You are here

Reading, for life

Monday, October 8, 2012

I  recently came across a frightening article published by the US National Children’s Book and Literacy Alliance. The article presented the results of a Reading at Risk survey done by the National Endowment for the Arts and charted the dramatic decline of reading in young adults in the US over the last 20 years. There is no reason to believe that we have fared any better with this group of readers.


Young adult is a murky catchphrase used in academic and library circles. It’s basically is a broad net categorising readers who have graduated from picture books and beginning chapter books, but are not yet ready for adult reading. It can mean readers from 12 to 18. Sometimes readers up to 21 are called young adults and some people push the beginning of YA readers to 14. In any case, it is that no-man’s land between children’s literature and adult literature.


The article claimed that the gender gap in reading by young adults has widened considerably. In overall book reading, young women fell from 63 per cent to 59 per cent; young men dropped from 55 per cent to 43 per cent. This drop in reading could clearly be seen in academic performance. Girls and young women scored consistently higher in literacy skills assessments than their male peers at every grade level.


“Since the greatest predicator of academic success for any individual is proficiency in reading and writing skills, it means that boys are at a considerable disadvantage,” the article said. The study went on to remind us of what we all know: “The more students read, the better their vocabularies and comprehension skills, the more they will be able to write and communicate, the more they will learn and grow in critical and creative thinking skills.


Boys need to read magazines and newspapers, books of nonfiction and fiction, and they need to do more than the skimming many boys engage in on the Internet. “Much of the material on the Internet, although it is technically reading material, does not provide strong content or comprehensive substance.



Often, it is not monitored and has no quality standards. It’s great for overall breadth, but not for in-depth reading. And it is only through consistent in-depth reading that young people can develop the critical and creative thinking skills they will need to enrich their personal lives, compete successfully in the workplace, and become responsible citizens.”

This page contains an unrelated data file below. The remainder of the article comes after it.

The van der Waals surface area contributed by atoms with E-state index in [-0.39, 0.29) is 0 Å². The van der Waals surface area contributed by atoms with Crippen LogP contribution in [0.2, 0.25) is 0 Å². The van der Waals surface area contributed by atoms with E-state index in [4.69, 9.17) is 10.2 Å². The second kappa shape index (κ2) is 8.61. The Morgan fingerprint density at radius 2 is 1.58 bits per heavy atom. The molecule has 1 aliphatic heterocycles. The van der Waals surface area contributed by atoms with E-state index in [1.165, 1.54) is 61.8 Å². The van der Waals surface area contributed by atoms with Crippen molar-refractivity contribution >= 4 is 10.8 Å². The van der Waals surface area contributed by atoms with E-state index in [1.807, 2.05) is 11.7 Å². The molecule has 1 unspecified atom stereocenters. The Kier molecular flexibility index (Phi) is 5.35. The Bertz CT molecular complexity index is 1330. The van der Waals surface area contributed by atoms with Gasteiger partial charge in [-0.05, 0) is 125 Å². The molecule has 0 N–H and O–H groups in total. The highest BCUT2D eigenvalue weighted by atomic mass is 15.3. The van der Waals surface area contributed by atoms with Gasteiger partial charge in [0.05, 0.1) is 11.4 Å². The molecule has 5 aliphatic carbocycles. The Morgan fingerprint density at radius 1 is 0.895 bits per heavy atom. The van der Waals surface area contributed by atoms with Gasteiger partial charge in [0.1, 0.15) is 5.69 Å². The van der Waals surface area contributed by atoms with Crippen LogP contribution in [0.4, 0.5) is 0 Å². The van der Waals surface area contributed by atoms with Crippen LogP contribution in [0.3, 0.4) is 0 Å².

For young adult readers searching for authors they might like, the US National Book Awards suggests Guys Write For Guys Read: Boys’ Favorite Authors Write About Being Boys, compiled by Jon Scieszka, most famous for his historical fiction in the Time Warp series, a popular read for elementary students ( Here are some books I suggest for young adult readers.


1. Percy Jackson and the Olympians (beginning with the Lightning Thief) by Rick Riordan—a fast-paced read with Greek mythology
2. The Red Pyramid by Rick Riordan—an exciting read with Egyptian mythology
3. Maximum Ride by James Patterson—a thriller by an author much respected by adults
4. 39 Clues by various authors—a detective series that will build analytical skills
5. The Dark Tower by Stephen King—Roland, a gunslinger of the future, finds himself back in the 1980s in a struggle of good over evil  

1. The Boy Who Harnessed the Wind: Creating Currents of Electricity and Hope—an inspiring story of a poor boy in Africa who helped his village to get electricity
2. A Long Way Gone: Memoirs of a Boy Soldier by Ishmael Beah—the story of a boy soldier in Sierra Leone
3. Escape! The Story of the Great Houdini by Sid Fleishman—the story of the great magician.

Graphic novels
are popular among teenagers. Don’t think less of these books because of their comic-book style. They are great for that “visual” reader who needs to develop a variety of literacy skills.
1. Ug: Boy Genius of the Stone Age and His Search for Soft Trousers by Raymond Briggs
2. The Adventures of Sparrowboy by Brian Pinkney
3. Master Man: A Tall Tale of Nigeria by Aaron Shepard, illustrated by David Wisniewski
4. The Invention of Hugo Cabret by Brian Selznick
5. American Born Chinese by Gene Luen Yang


Caribbean books for Young Adults
1. The Island Fiction series, including The Chalice Project by Lisa Allen-Agostini—a sci-fi story set in Jamaica and Trinidad, and Time Swimmer by Gerald Hausman, a Caribbean version of the Odyssey
2. Alonso and the Drug Baron by Evan Jones—a side-splitting comedy set in Jamaica for older young adult readers
3. Miguel Street by VS Naipaul—a Trinidadian classic!
4. Boldly the Trips and Mysterious the Trips by Roy Galt—adventures set in Trinidad

It is important to catch young readers and nurture an interest in reading through this crucial young adult stage. It can be done with interesting books that capture young readers’ attention and address their problems and concerns.


User comments posted on this website are the sole views and opinions of the comment writer and are not representative of Guardian Media Limited or its staff.

Guardian Media Limited accepts no liability and will not be held accountable for user comments.

Guardian Media Limited reserves the right to remove, to edit or to censor any comments.

Any content which is considered unsuitable, unlawful or offensive, includes personal details, advertises or promotes products, services or websites or repeats previous comments will be removed.

Before posting, please refer to the Community Standards, Terms and conditions and Privacy Policy

User profiles registered through fake social media accounts may be deleted without notice.